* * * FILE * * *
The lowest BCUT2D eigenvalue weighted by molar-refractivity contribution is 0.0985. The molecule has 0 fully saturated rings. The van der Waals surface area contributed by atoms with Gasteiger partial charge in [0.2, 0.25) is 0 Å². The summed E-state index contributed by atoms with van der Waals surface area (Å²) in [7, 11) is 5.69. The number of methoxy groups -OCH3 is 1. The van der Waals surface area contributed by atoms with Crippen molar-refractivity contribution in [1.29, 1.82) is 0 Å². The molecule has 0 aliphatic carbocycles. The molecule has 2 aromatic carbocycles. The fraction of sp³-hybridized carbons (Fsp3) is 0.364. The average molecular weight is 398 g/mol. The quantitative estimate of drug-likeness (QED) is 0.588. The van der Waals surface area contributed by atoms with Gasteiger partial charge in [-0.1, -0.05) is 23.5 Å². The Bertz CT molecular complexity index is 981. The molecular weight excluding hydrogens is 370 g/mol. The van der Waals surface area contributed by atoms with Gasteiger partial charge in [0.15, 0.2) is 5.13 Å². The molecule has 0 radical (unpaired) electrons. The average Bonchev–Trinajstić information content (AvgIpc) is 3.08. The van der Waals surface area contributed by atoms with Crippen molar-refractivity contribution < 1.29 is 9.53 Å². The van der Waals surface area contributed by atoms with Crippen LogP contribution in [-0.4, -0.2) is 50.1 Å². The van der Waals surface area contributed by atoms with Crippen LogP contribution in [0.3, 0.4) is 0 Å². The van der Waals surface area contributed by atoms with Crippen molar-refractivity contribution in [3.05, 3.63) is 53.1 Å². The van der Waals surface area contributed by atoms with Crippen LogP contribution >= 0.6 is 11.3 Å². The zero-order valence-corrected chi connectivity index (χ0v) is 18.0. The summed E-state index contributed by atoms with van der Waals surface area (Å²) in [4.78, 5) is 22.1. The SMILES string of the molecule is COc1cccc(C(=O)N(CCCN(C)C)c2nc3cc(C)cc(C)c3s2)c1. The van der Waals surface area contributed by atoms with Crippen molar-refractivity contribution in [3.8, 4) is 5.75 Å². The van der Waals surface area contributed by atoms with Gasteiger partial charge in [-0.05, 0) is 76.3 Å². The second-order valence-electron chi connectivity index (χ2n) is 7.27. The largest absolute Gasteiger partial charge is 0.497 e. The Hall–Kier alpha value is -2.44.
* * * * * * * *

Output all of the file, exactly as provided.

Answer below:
The lowest BCUT2D eigenvalue weighted by molar-refractivity contribution is 0.0985. The molecule has 0 fully saturated rings. The van der Waals surface area contributed by atoms with Gasteiger partial charge in [0.2, 0.25) is 0 Å². The summed E-state index contributed by atoms with van der Waals surface area (Å²) in [7, 11) is 5.69. The number of methoxy groups -OCH3 is 1. The van der Waals surface area contributed by atoms with Crippen molar-refractivity contribution in [1.29, 1.82) is 0 Å². The molecule has 0 aliphatic carbocycles. The molecule has 2 aromatic carbocycles. The fraction of sp³-hybridized carbons (Fsp3) is 0.364. The average molecular weight is 398 g/mol. The quantitative estimate of drug-likeness (QED) is 0.588. The van der Waals surface area contributed by atoms with Gasteiger partial charge in [-0.1, -0.05) is 23.5 Å². The Bertz CT molecular complexity index is 981. The molecular weight excluding hydrogens is 370 g/mol. The van der Waals surface area contributed by atoms with Gasteiger partial charge in [0.15, 0.2) is 5.13 Å². The molecule has 0 radical (unpaired) electrons. The average Bonchev–Trinajstić information content (AvgIpc) is 3.08. The van der Waals surface area contributed by atoms with Crippen molar-refractivity contribution < 1.29 is 9.53 Å². The van der Waals surface area contributed by atoms with Crippen LogP contribution in [-0.4, -0.2) is 50.1 Å². The van der Waals surface area contributed by atoms with Crippen LogP contribution in [0.3, 0.4) is 0 Å². The van der Waals surface area contributed by atoms with Crippen molar-refractivity contribution in [3.05, 3.63) is 53.1 Å². The van der Waals surface area contributed by atoms with Crippen LogP contribution >= 0.6 is 11.3 Å². The zero-order valence-corrected chi connectivity index (χ0v) is 18.0. The summed E-state index contributed by atoms with van der Waals surface area (Å²) in [4.78, 5) is 22.1. The SMILES string of the molecule is COc1cccc(C(=O)N(CCCN(C)C)c2nc3cc(C)cc(C)c3s2)c1. The van der Waals surface area contributed by atoms with Crippen molar-refractivity contribution in [3.8, 4) is 5.75 Å². The van der Waals surface area contributed by atoms with Gasteiger partial charge in [-0.05, 0) is 76.3 Å². The second-order valence-electron chi connectivity index (χ2n) is 7.27. The largest absolute Gasteiger partial charge is 0.497 e. The Hall–Kier alpha value is -2.44.